MORE families are turning to charities for financial help due to the cost-of-living crisis than has been claimed in any year since the financial crash.
It comes as Taoiseach Leo Varadkar admitted some of the current household living support will end after February as he says Ireland does not have enough money to keep them all going.
Sinn Fein Chairwoman Mary Lou McDonald told the Dail on Wednesday that charities are receiving a record number of calls for help from families facing severe financial pressure from the cost-of-living crisis.
The Dublin TD said the post-Christmas period has meant parents have struggled to get food on the table for their children and thousands have been reaching out to charities such as St Vincent De Paul for help.
She said: “The cost of living crisis has not gone away. For many households, the situation is even worse.
“People continue to make tough decisions just to make it to the end of the week.
“The St Vincent De Paul has said it has received the most calls from families seeking help since the economic crash.
“In addition, the company supports students and young people at a record level.”
The Sinn Fein leader said people showed TDs and councilors their enormous energy bills when politicians knock on their doors while sky-high prices continue to cripple families.
Deputy McDonald warned that the European Central Bank’s plan to raise lending rates again next week will exacerbate the problem and put further pressure on thousands of homeowners with tracker mortgages.
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She called on the government to give reassurance to families about the future of the cost of living, which is due to end at the end of next month.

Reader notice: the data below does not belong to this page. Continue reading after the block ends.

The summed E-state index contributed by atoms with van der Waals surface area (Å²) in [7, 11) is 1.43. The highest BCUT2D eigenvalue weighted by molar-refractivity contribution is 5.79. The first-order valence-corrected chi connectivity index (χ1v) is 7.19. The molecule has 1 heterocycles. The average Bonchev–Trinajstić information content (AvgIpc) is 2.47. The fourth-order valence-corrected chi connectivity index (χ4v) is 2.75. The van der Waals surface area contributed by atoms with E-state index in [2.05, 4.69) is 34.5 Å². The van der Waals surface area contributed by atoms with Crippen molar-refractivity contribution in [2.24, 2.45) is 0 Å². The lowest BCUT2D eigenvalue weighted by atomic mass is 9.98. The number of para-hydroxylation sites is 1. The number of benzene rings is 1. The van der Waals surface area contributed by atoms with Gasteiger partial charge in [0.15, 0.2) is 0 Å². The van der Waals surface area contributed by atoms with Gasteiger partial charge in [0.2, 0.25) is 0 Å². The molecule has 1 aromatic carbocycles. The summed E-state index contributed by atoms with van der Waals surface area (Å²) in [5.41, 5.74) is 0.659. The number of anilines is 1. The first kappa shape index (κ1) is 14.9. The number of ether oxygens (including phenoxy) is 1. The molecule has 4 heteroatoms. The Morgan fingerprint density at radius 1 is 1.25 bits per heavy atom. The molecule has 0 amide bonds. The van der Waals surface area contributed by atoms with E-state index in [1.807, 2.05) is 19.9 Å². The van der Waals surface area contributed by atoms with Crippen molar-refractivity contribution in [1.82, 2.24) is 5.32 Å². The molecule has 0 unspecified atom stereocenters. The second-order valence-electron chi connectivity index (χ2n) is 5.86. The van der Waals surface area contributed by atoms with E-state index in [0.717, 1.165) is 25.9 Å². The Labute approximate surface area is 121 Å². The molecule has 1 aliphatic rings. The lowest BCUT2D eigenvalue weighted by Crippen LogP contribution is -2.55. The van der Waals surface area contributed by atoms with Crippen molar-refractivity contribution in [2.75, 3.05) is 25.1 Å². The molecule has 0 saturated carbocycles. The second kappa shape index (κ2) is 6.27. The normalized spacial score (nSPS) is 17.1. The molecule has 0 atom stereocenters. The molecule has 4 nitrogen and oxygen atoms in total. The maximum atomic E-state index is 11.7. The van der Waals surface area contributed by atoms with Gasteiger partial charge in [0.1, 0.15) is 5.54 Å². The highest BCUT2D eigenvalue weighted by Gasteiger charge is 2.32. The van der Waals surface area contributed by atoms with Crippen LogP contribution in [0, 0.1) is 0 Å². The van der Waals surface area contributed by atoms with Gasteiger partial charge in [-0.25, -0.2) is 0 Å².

Last year, the government introduced €2.2 billion in living allowances, including €200 in energy credits, a moratorium on evictions and power cuts, and reduced taxes on gas, electricity, petrol and diesel.
Taoiseach Leo Varadkar said ministers would meet in the coming weeks to negotiate which of those measures could be extended but warned Ireland could not afford to keep all of them.
He said: “We will not be able to continue everything. We just don’t have the resources to do it, but there won’t be a cliff.
“What will happen over the next few weeks is that the relevant ministers will sit down with the Minister for Public Expenditure and the Minister for Finance and we will work out which measures we can go ahead with and which cannot.
“And we’re going to try to do that as quickly as we can over the next few weeks, so people will have reassurance well before the end of February.”
The Taoiseach said inflation has started to slow, but prices continue to rise, putting people under severe pressure.
He said people will feel the effects of a range of government measures that came into effect this month, including lower childcare costs, higher pensions and lower income taxes.
https://www.thesun.ie/money/10114571/major-cash-boosts-credit-leo-varadkar-shock-warning/ Significant cost of living update ramps up as Leo Varadkar issues warning in February